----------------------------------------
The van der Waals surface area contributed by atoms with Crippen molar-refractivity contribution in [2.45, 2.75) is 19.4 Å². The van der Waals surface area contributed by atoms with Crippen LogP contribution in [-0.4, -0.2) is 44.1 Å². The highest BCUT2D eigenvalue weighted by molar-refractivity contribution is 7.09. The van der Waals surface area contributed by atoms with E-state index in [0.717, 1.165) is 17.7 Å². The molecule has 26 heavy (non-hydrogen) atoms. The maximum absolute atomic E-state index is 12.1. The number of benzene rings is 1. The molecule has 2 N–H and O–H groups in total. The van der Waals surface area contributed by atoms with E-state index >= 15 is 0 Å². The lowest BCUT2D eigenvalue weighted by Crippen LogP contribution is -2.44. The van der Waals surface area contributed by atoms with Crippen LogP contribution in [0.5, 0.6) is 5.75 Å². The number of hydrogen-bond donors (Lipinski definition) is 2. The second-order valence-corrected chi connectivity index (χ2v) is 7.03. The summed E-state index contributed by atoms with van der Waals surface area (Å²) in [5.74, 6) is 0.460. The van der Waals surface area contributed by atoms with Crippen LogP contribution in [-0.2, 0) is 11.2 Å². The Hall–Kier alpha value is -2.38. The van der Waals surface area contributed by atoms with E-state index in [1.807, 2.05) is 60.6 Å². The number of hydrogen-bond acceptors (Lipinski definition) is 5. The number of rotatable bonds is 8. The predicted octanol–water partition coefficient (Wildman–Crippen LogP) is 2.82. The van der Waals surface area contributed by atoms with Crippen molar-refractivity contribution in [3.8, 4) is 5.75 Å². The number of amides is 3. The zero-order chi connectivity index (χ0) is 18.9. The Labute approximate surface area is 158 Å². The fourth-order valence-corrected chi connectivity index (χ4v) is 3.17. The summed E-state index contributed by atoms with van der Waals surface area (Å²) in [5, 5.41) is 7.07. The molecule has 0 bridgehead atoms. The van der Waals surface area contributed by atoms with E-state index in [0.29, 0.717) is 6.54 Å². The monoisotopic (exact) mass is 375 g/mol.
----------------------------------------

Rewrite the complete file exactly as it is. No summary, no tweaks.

The van der Waals surface area contributed by atoms with Crippen molar-refractivity contribution in [2.45, 2.75) is 19.4 Å². The van der Waals surface area contributed by atoms with Crippen LogP contribution in [-0.4, -0.2) is 44.1 Å². The highest BCUT2D eigenvalue weighted by molar-refractivity contribution is 7.09. The van der Waals surface area contributed by atoms with E-state index in [0.717, 1.165) is 17.7 Å². The molecule has 26 heavy (non-hydrogen) atoms. The maximum absolute atomic E-state index is 12.1. The number of benzene rings is 1. The molecule has 2 N–H and O–H groups in total. The van der Waals surface area contributed by atoms with E-state index >= 15 is 0 Å². The lowest BCUT2D eigenvalue weighted by Crippen LogP contribution is -2.44. The van der Waals surface area contributed by atoms with Crippen LogP contribution in [0.5, 0.6) is 5.75 Å². The number of hydrogen-bond donors (Lipinski definition) is 2. The second-order valence-corrected chi connectivity index (χ2v) is 7.03. The summed E-state index contributed by atoms with van der Waals surface area (Å²) in [5.74, 6) is 0.460. The van der Waals surface area contributed by atoms with Crippen LogP contribution in [-0.2, 0) is 11.2 Å². The Hall–Kier alpha value is -2.38. The van der Waals surface area contributed by atoms with E-state index in [1.807, 2.05) is 60.6 Å². The number of hydrogen-bond acceptors (Lipinski definition) is 5. The number of rotatable bonds is 8. The predicted octanol–water partition coefficient (Wildman–Crippen LogP) is 2.82. The van der Waals surface area contributed by atoms with Crippen molar-refractivity contribution in [3.8, 4) is 5.75 Å². The number of amides is 3. The zero-order chi connectivity index (χ0) is 18.9. The Labute approximate surface area is 158 Å². The fourth-order valence-corrected chi connectivity index (χ4v) is 3.17. The summed E-state index contributed by atoms with van der Waals surface area (Å²) in [5, 5.41) is 7.07. The molecule has 0 bridgehead atoms. The van der Waals surface area contributed by atoms with E-state index in [0.29, 0.717) is 6.54 Å². The monoisotopic (exact) mass is 375 g/mol.